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Facebook is purging accounts again − here’s why

After some of the biggest pages on Facebook saw their Likes count rapidly drop, the social network has confirmed that it has been busy sweeping up fake profiles and dodgy networks.

Last week, we reported that some of Facebook’s biggest hitters had lost swathes of Likes overnight. At the time, the company played coy and issued a statement saying it worked “consistently to detect and take down” fake profiles. It has now shone some light on what’s been happening behind the scenes.

Related: What is Facebook Watch?

Five big networks have recently been removed from Facebook, says the company, all of which were engaged in coordinated inauthentic behaviour (CIB). This type of behaviour sees groups distributing material that’s intended to influence and manipulate public debate.

Rather ominously, Facebook says the removed networks were all engaged in behaviour that was “conducted on behalf of a government entity or by a foreign actor”.

The networks spanned across India, Iran, Egypt, Russia, Myanmar and Vietnam. In total, they were responsible for 426 Facebook accounts, 1245 Instagram profiles, 248 pages and 49 groups, which have now all been wiped from the face of the internet.

There’s a worrying pattern across the networks, as most of them can be traced to specific marketing agencies, which have obviously been offered big bucks to carry out nefarious activities.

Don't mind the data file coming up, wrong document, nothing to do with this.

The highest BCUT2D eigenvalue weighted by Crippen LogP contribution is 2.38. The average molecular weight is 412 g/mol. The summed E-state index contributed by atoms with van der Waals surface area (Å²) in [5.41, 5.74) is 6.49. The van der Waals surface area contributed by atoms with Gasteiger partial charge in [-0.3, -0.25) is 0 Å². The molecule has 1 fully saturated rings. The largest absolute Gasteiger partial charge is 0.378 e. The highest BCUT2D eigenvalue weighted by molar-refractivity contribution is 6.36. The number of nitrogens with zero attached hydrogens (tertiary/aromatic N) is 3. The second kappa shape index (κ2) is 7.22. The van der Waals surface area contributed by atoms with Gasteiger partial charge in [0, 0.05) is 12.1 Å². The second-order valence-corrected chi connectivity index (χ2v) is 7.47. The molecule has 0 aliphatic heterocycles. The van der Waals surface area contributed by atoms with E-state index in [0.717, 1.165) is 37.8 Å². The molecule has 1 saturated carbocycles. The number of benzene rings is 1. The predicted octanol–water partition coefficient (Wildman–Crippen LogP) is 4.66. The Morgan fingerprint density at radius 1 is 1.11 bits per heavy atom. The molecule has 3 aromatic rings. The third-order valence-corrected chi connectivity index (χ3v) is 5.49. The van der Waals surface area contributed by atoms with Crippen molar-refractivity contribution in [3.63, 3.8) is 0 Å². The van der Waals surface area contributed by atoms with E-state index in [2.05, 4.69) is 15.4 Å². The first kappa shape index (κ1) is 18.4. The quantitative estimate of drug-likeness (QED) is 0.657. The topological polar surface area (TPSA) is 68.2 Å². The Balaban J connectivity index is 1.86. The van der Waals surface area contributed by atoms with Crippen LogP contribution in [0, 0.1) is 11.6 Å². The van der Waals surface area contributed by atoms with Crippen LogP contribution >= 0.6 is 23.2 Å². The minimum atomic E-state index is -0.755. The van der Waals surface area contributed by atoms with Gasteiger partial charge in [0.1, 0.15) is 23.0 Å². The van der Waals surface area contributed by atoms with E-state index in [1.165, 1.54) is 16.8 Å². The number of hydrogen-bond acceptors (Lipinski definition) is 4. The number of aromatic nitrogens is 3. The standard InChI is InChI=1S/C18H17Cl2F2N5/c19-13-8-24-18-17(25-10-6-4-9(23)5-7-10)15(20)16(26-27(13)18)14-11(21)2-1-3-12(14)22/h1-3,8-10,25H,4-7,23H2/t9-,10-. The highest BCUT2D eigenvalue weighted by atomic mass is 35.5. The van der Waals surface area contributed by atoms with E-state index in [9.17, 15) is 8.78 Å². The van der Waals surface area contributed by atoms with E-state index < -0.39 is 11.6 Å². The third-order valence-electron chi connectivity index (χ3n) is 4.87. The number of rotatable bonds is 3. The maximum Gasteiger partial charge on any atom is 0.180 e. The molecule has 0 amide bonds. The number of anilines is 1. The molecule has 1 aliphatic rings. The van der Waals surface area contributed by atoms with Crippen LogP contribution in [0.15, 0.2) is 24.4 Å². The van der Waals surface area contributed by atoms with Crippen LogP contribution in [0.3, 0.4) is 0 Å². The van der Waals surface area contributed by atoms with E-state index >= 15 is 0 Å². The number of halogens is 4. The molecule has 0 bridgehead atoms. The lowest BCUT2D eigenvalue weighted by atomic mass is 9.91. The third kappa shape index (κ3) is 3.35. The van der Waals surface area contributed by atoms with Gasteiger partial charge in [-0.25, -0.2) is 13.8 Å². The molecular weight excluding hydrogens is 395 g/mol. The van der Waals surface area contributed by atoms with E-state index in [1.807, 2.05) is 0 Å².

Even more concerning is Facebook’s claim that activity originating in Russia, which targeted Ukraine and neighbouring countries, was linked to Russian military intelligence services.

The social media giant says it’s shared these details with law enforcement, policymakers and industry partners – it also states that it will issue monthly public reports on CIB going forward.

These numbers don’t match up to the thousands of Likes dropped from popular pages such as Cristiano Ronaldo’s profile and the page for China Global TV News (CGTN). Facebook hasn’t given us the full lowdown on what happened there, but we’re guessing that these numbers might be reflective of other types of spam.

Related: How to delete a Facebook account

In it report, Facebook says: “We routinely take down high-volume inauthentic behaviors like spam which are much less sophisticated, and we do not announce these enforcement actions when we take them.”

So unless Facebook starts spilling the beans on every single spam removal, it looks like we’ll keep seeing huge numbers disappear without a detailed explanation.

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